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Subject: Re: [boost] [endian] Project not maintained
From: Andrey Semashev (andrey.semashev_at_[hidden])
Date: 20160404 13:04:42
On 20160404 19:37, Peter Dimov wrote:
> Andrey Semashev wrote:
>
>> > void write_be32( uint_least32_t n, unsigned char p[4] )
>> > {
>> > // I assume CHAR_BIT of 8 here
>> >
>> > /* assert( n < 2^32 ); */
>> >
>> > p[0] = ( n >> 24 ) & 0xFF;
>> > p[1] = ( n >> 16 ) & 0xFF;
>> > p[2] = ( n >> 8 ) & 0xFF;
>> > p[3] = n & 0xFF;
>> > }
>>
>> For example, uint_least32_t could have nonbase2 representation, so
>> as unsigned char, so the bit patterns that are stored to p would be
>> also not base2.
>
> The representation of uint_least32_t doesn't matter. The expression n &
> 0xFF gives you a number between 0 and 255 that contains the lowest 8
> VALUE bits of n, which is not the same as the STORAGE bits of n. In no
> possible representation would an uint_least32_t n with a value (m * 256
> + 232) give you something other than 232 from (n & 0xFF).
With (n & 0xFF) you get a bit pattern which on the current architecture
is interpreted as a number of 232. This bit pattern may be interpreted
differently on another architecture.
If you say that write_be32 is formally portable then it is imperative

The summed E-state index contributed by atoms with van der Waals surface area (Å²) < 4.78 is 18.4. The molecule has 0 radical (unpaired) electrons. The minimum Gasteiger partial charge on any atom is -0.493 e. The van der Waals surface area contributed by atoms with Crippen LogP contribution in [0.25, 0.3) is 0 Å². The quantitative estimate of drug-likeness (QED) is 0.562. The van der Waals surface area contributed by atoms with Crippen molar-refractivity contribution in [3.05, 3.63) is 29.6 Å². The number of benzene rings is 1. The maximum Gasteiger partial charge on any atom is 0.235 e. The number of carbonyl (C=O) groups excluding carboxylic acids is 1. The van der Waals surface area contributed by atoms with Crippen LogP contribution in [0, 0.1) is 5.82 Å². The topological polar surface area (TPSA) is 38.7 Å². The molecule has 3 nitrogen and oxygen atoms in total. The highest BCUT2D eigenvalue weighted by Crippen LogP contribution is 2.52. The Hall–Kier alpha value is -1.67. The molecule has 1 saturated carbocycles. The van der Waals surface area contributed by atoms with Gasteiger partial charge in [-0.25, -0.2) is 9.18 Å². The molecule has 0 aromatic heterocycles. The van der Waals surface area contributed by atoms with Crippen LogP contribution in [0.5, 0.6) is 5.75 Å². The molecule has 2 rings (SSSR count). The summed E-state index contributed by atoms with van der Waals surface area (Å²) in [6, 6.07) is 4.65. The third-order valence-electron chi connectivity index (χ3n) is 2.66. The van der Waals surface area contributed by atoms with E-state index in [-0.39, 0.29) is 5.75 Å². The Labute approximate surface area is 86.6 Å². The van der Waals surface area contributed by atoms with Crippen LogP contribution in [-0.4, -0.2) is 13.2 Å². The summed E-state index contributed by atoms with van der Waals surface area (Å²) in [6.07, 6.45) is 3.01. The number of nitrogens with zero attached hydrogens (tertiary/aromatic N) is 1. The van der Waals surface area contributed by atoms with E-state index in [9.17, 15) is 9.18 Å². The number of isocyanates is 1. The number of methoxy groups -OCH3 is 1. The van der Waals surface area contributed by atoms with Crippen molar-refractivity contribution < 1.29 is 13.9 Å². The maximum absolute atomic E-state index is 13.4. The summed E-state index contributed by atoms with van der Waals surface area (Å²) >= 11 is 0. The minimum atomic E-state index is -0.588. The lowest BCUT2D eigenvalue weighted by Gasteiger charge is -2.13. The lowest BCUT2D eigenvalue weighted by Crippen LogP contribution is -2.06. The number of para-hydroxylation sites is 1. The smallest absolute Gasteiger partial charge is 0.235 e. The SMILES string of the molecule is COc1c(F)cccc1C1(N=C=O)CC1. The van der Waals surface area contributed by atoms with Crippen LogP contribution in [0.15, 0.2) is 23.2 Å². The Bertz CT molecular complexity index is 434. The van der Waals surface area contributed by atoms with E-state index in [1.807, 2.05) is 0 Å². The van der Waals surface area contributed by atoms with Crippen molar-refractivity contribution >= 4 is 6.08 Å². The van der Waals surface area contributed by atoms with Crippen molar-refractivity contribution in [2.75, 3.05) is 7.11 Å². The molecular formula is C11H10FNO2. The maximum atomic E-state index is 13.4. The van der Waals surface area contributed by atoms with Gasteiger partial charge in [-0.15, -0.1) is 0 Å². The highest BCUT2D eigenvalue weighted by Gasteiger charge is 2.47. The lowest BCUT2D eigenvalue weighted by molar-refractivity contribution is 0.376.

that the bit pattern it produces is interpreted equivalently on all
architectures. To guarantee that, write_be32 might have do something
else than what is written above or what we call byte swapping. Or
otherwise you have to force the representation of input.
>> I agree that byte swapping is rarely the end goal. But in practice,
>> with some restrictions, like assuming base2 integers and 8bit bytes
>> across all systems you're planning to run your code on, endian
>> conversions can serve as a means of data serialization.
>
> And my point is that the interface you gave handles representational
> differences with the same ease as it handles differences that are
> limited to a byte swap.
>
> It's actually the same for float. If your base is
>
> void write_le32( float x, unsigned char p[4] );
>
> the interface remains the same no matter what the representation of x.
> What matters is that you get a littleendian 32 bit IEEE float in p.
On a platform with nonIEEE floats, does write_le32 have to convert to
IEEE format before producing the bits in p? What if the x value on the
current platform is not representable in IEEE float?
> If however you go for
>
> float byteswap( float x );
>
> then things get hairy even if restricted to IEEE, because an ordinary
> number may turn into a signaling NaN when byteswapped.
Absolutely agreed.
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